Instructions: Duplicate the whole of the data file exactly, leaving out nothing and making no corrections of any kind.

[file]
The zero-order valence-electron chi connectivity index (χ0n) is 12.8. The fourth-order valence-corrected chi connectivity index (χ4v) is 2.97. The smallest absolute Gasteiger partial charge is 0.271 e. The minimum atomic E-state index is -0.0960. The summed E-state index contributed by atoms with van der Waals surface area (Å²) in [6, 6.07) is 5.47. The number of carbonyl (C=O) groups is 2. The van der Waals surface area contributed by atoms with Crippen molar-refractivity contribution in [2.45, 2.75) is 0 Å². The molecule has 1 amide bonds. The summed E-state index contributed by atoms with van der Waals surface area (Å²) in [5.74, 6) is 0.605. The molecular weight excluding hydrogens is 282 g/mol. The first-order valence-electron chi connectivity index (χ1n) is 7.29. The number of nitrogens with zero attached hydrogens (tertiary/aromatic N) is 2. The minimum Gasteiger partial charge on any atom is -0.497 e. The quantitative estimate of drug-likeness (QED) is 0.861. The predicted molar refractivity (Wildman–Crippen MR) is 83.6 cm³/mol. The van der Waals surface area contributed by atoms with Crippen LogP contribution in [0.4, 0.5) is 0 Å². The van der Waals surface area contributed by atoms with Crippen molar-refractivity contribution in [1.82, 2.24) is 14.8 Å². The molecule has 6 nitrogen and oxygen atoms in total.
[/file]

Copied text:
The zero-order valence-electron chi connectivity index (χ0n) is 12.8. The fourth-order valence-corrected chi connectivity index (χ4v) is 2.97. The smallest absolute Gasteiger partial charge is 0.271 e. The minimum atomic E-state index is -0.0960. The summed E-state index contributed by atoms with van der Waals surface area (Å²) in [6, 6.07) is 5.47. The number of carbonyl (C=O) groups is 2. The van der Waals surface area contributed by atoms with Crippen molar-refractivity contribution in [2.45, 2.75) is 0 Å². The molecule has 1 amide bonds. The summed E-state index contributed by atoms with van der Waals surface area (Å²) in [5.74, 6) is 0.605. The molecular weight excluding hydrogens is 282 g/mol. The first-order valence-electron chi connectivity index (χ1n) is 7.29. The number of nitrogens with zero attached hydrogens (tertiary/aromatic N) is 2. The minimum Gasteiger partial charge on any atom is -0.497 e. The quantitative estimate of drug-likeness (QED) is 0.861. The predicted molar refractivity (Wildman–Crippen MR) is 83.6 cm³/mol. The van der Waals surface area contributed by atoms with Crippen LogP contribution in [0.4, 0.5) is 0 Å². The van der Waals surface area contributed by atoms with Crippen molar-refractivity contribution in [1.82, 2.24) is 14.8 Å². The molecule has 6 nitrogen and oxygen atoms in total.